Sexually transmitted diseases, commonly called STDs, are diseases that are usually, but not always, spread by being sexually intimate with someone who already has one. An STD is most frequently transmitted through an exchange of bodily fluids. That is true for common conditions like HIV, chlamydia and gonorrhea. In other situations, an STD can be spread through skin-to-skin contact, just like MRSA, Herpes and HPV. You can also be infected with trichomoniasis, also known as “trich,” through contact with damp or moist objects such as towels, wet clothing, or toilet seats, as well as through sexual contact. Occasionally, STDs are transmitted to babies while they are in the womb or at the time of childbirth. Many expectant mothers are not aware of the dangers that an STD can pose to their baby.
In recent years many experts in this area of public health have suggested replacing STD with a new term called, sexually transmitted infection, or STI. The reason for this change is that the concept of “disease,” as in STD, suggests a clear medical problem, usually with clear and obvious symptoms leading to a diagnosis. However, several of the most common STDs have no signs at all or mild symptoms that can be easily overlooked. So the sexually transmitted virus or bacteria can be described as creating “infection,” which may or may not result in “disease.” This is true of chlamydia, gonorrhea, herpes, and human papillomavirus (HPV), to name a few.
STDs and STIs are very serious and if you are not taking precautions, it is very easy to become infected. According to the American Social Health Organization, one out of four teens in the United States becomes infected with an STD each year. By the age of 25, half of all sexually active young adults will have had an STD. Some STDs, like HIV and Herpes, cannot be cured completely. However, years of advancement in medical research have allowed for doctors to make living with these diseases manageable. Other STDs, like Gonorrhea and Chlamydia, are becoming resistant to the antibiotics that usually are successful in curing them. The number of drug-resistant gonorrhea cases in the United States has quadrupled in recent years, according to the Centers for Disease Control and Prevention (CDC).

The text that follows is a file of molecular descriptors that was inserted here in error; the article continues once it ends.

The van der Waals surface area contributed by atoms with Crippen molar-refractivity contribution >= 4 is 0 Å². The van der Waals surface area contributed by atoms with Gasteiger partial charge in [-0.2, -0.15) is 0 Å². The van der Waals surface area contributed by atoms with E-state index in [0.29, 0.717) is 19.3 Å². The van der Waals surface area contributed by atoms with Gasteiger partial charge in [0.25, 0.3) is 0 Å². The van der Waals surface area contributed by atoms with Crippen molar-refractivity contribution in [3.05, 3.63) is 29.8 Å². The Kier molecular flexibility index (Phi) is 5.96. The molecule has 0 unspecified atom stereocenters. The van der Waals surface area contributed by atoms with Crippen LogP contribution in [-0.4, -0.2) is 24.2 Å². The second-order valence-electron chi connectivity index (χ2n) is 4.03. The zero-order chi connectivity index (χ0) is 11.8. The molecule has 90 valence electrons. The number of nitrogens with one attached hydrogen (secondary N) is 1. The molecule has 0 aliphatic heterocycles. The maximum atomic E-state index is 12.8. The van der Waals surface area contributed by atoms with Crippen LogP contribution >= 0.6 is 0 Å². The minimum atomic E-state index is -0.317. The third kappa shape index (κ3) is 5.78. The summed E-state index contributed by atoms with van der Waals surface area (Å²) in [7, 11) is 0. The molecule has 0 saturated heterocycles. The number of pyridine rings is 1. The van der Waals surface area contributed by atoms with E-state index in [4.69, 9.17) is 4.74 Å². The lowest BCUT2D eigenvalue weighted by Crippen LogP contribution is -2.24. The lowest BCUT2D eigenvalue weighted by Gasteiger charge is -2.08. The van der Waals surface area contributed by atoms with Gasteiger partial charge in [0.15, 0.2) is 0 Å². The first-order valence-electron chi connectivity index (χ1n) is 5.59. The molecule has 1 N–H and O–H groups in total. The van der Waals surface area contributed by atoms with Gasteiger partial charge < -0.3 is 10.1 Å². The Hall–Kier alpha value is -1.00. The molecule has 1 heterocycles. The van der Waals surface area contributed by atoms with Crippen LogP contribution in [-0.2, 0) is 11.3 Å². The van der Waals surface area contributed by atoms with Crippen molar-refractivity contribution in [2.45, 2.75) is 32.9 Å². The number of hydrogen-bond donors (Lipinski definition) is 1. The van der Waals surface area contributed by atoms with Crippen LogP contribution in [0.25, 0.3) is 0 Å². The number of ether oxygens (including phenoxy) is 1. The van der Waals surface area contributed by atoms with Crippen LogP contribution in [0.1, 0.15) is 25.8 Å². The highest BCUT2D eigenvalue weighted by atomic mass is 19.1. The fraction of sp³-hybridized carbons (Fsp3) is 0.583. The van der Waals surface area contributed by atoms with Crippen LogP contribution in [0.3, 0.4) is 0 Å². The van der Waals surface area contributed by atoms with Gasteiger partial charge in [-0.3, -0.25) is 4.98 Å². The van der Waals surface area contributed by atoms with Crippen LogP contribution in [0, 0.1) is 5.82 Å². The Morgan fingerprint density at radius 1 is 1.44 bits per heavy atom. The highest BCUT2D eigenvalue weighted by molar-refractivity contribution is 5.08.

If not treated, STDs can cause very serious long term health complications. Some can even go from having no indicators at all to having very serious life threatening symptoms, with nothing in between. Infertility in both men and women is a common worst case complication for non-treatment of chlamydia and gonorrhea. You may not even realize you have an STD until you have damage to your reproductive organs, your vision, your heart or other vital organs. Having an STD also weakens the immune system, leaving you more vulnerable to other infections. Chlamydia and gonorrhea can also cause lung infections, blood infections and blindness to babies born to untreated mothers. Other infections like HPV and Hepatitis can even lead to cancer.
How Can I Protect Myself From STDs?
Here are some basic steps that you can take to protect yourself from STDs:
- Consider that not having sex or sexual relations (abstinence) is the only sure way to prevent STDs.
- Use a latex condom every time you have sex. (If you use a lubricant, make sure it is water-based.)
- Limit your number of sexual partners. The more partners you have, the more likely you are to catch an STD.
- Practice mutual monogamy. This means you only have sex with only one person and that person only has sex with you.
- Choose your sex partners with care. Don’t have sex with someone whom you suspect may have an STD. And keep in mind that you can’t always tell by looking if your partner has an STD.
- Get checked for STDs. Don’t risk giving the infection to someone else.
- Don’t use alcohol or drugs before you have sex. You may be less likely to use a condom if you are drunk or high.
- Know the signs and symptoms of STDs. Look for them in yourself and your sex partners.
- Learn about STDs. The more you know, the better you can protect yourself.
If your sexual history and current signs and symptoms suggest that you have an STD, laboratory tests can identify the cause and detect other infections you might have also. Testing for a disease in someone who doesn’t have symptoms is called screening. Most of the time, STD screening is not a routine part of health care, and must be requested. If infection is confirmed, a second test will be performed following treatment to confirm that the infection is cured as reinfection by an untreated or undertreated partner is common. A bout of chlamydia doesn’t protect you from future exposures. You can catch the infection again and again, so get retested if you have a new partner. It’s also possible to be infected with an STD yet still test negative, particularly if you’ve recently been infected, so regular STD screenings with your doctor are a must if you are sexually active with different people.
MASS hosts monthly testing events, and is a local resource for support and assistance. For those not in the Newport News area, you can click here to locate an STD screening center near you.